Published on: December 18, 2019

Is There a Tax Advantage to Being a Homeowner?

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    If you own a home, you’re already building equity and enjoying a significant investment that could give you some pretty serious returns in the future.

    When it comes to filing your taxes, are there any advantages to owning a home?

    Read on to learn more about the facts and find out if there is an actual tax advantage if you own your home versus renting.

    Tax Education homeowner

    The Mortgage Interest Deduction

    Many homeowners love the idea of being able to deduct the interest they pay toward their mortgage on their annual taxes. However, some changes in the law have made this once-popular deduction a tricky endeavor.

    The passing of the Tax Cuts and Jobs Act in 2017 changed the way homeowners can deduct mortgage interest on their tax returns. 

    Since the new law passed, the standard deduction for people who are single or married filing separately is $12,000. It’s $18,000 for heads of households and $24,000 for married couples filing jointly.

    With these new high standard thresholds, it no longer makes sense to itemize mortgage interest for many homeowners. 

    Unless you’re paying more than these new standard limits, you won’t really see any new tax benefit if you itemize the mortgage interest you’ve paid throughout the year.

    If you are able to itemize this as a deduction, you’re probably paying way too much mortgage interest in the first place, and you won’t see much in the way of a tax benefit.

    This new change doesn’t mean that there is no tax advantage to owning a home. It just means that the once-beloved mortgage interest deduction no longer holds as much weight as it did in the past.

    Tax Education homeowner

    Is There a Tax Advantage to Selling Your Home?

    If you decide to sell your home, it may have some tax-related implications, or it may not. For example, if you end up selling your home at a loss, you’re not allowed to file this as a deduction, which means there’s really no way to recover or benefit from losing money on a home sale.

    If you sold your home for a profit, the gain is equal to the adjusted basis of the sale of your home in addition to any amount you paid for home improvements. 

    Any property depreciation that has been claimed as an income tax deduction will be deducted from the amount of profit to lower your bottom line.

    You can be excluded from paying capital gains tax up to $250,000 regardless of filing status. This gain must be from the sale of your primary residence, and some people may be excluded up to $500,000 if they’re married and filing jointly.

    This capital gains exclusion can only be used every other year, and the home must have been used for at least two out of five years as your primary residence before the sale took place.

     If you moved because of your job or had other unforeseen circumstances, you could still be eligible for the exclusion. It’s a good idea to talk to a tax professional if you’re considering including the sale of your home on your annual return.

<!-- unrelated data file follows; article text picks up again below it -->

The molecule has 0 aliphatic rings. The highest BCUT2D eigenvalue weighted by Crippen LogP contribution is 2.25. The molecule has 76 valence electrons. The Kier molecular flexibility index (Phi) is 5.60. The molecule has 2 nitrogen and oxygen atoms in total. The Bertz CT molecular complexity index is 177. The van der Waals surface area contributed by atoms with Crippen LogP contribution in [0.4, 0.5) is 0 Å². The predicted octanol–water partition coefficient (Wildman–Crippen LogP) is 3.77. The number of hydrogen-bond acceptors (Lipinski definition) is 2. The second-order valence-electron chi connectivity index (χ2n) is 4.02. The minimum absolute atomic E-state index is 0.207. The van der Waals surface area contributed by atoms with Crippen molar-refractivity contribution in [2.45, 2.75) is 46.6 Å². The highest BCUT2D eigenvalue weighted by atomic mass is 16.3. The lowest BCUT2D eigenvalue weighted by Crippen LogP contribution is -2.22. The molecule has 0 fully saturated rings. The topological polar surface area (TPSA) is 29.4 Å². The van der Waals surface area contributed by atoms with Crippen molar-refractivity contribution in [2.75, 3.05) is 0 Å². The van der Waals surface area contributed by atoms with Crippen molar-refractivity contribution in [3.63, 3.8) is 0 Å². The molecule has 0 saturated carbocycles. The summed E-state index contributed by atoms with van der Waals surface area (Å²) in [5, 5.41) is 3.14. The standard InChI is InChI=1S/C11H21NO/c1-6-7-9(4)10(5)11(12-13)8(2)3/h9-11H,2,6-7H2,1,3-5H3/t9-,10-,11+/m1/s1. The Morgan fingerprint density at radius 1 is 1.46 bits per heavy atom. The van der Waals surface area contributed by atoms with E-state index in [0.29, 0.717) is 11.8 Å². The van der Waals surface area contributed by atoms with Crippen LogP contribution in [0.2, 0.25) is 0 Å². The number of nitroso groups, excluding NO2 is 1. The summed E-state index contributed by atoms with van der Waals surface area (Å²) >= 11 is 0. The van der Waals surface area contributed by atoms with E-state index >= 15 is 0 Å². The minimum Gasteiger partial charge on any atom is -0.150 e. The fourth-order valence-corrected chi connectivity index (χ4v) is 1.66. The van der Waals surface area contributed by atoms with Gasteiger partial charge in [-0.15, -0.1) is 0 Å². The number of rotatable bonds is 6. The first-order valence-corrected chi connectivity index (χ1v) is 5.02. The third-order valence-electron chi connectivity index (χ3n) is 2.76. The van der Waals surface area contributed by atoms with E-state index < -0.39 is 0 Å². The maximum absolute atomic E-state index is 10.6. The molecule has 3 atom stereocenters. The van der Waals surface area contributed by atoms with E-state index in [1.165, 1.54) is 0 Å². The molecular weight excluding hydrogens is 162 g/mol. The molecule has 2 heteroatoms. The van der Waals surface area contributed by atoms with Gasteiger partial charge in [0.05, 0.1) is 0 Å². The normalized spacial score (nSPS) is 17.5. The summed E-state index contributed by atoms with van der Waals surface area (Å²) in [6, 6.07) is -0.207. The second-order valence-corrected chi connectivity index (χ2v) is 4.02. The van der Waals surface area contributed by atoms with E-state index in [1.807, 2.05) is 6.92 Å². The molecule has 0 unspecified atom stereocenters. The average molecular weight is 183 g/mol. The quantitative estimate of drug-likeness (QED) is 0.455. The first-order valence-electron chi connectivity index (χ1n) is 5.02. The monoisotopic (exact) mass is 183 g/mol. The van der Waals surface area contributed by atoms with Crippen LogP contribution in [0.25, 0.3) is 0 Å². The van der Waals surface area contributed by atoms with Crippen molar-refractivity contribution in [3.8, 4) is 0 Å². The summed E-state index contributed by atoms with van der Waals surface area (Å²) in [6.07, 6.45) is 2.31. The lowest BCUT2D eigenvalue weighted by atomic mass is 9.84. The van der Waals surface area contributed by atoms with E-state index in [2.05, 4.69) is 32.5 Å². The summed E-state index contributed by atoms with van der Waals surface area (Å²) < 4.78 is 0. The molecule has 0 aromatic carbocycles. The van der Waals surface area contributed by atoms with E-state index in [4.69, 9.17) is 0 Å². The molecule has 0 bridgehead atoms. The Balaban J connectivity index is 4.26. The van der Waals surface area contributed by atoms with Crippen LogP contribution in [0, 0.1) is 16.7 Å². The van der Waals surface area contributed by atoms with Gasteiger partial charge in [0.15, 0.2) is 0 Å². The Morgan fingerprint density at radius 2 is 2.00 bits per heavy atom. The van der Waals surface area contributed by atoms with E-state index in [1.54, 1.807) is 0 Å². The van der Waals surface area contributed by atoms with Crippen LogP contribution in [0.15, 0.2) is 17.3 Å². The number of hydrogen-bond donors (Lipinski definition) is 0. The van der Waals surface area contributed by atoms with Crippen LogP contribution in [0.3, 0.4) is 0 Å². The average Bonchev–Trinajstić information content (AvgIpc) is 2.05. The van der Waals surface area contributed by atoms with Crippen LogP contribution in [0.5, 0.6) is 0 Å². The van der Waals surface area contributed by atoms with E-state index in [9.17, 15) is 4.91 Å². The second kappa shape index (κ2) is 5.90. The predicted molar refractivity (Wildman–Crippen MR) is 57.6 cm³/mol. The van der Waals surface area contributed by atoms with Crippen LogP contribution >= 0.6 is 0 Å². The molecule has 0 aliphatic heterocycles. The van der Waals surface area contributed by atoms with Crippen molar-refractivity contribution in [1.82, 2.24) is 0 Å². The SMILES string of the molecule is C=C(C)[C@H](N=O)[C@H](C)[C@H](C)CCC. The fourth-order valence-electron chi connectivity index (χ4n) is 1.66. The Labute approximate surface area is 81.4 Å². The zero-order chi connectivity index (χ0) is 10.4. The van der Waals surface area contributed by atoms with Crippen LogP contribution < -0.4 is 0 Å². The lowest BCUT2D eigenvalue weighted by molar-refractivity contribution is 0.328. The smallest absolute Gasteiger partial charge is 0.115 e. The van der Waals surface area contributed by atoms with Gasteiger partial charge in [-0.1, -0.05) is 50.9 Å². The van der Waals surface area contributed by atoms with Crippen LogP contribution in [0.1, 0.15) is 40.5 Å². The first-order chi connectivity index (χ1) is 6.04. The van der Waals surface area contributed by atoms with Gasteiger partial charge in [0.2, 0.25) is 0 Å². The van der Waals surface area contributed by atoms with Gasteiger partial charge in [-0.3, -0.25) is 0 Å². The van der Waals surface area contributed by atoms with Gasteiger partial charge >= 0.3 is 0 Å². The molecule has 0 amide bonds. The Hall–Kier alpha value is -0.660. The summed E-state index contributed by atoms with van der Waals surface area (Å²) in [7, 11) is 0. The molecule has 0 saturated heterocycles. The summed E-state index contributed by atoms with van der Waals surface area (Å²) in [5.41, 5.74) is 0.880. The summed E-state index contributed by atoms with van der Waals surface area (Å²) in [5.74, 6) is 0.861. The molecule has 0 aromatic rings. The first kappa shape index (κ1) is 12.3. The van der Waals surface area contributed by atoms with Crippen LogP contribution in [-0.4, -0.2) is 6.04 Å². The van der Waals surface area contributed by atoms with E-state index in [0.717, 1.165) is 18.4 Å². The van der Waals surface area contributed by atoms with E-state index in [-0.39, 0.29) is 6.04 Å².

Tax Education homeowner

    Using Your Home as an Office

    One significant tax advantage for small business owners is the ability to deduct some of the square footage of the home if it’s used as an office.

     To get this deduction, one space in the home must be dedicated solely to performing business-related activities.

    When you choose this deduction, you can use the simplified method or calculate the percentage of your home that is used for business. 

    The IRS has a set dollar figure per square foot that can be used on your tax return as a deduction.

    The guidelines for home office use change each year, so make sure you’re aware of any updates. This deduction will help to reduce your taxable income, resulting in a higher refund. 

    Don’t forget to include other things such as the cost of doing business and your utility bills, the Internet, and other services you pay for as long as they’re used for business purposes only.

    Deducting Property Taxes

    You may also be able to reduce your taxable income by deducting any property taxes you pay for your home. This form of the deduction is essentially just transferring federal funds to local jurisdictions that impose a property tax on homeowners.

    Similar to your mortgage interest deduction, this may not be something you can include on your return. That’s because the Tax Cuts and Jobs Act put a cap of $10,000 on any state and local taxes you can deduct. 

    This cap includes other taxes like property taxes you may pay for your vehicle if it applies to where you live.

    Take a close look at how much you’ve paid in property taxes for the year. If you live in a high-tax state, you could still benefit from this deduction if you’re paying more than $10,000 per year for property tax.

    Tax Education homeowner

    Being a Homeowner and Taxes: Is it Really Beneficial?

    In terms of a tax advantage, owning a home has a few small perks, but it’s not what it used to be. Thanks to new laws, homeowners can deduct less each year, meaning that their property won’t give them many tax benefits.

    That doesn’t mean that owning a home is a bad idea. It merely means that you shouldn’t purchase a home based on tax advantages alone.

    If you have questions about tax law or you need experienced tax attorneys, visit our website and contact us today for a free case evaluation.

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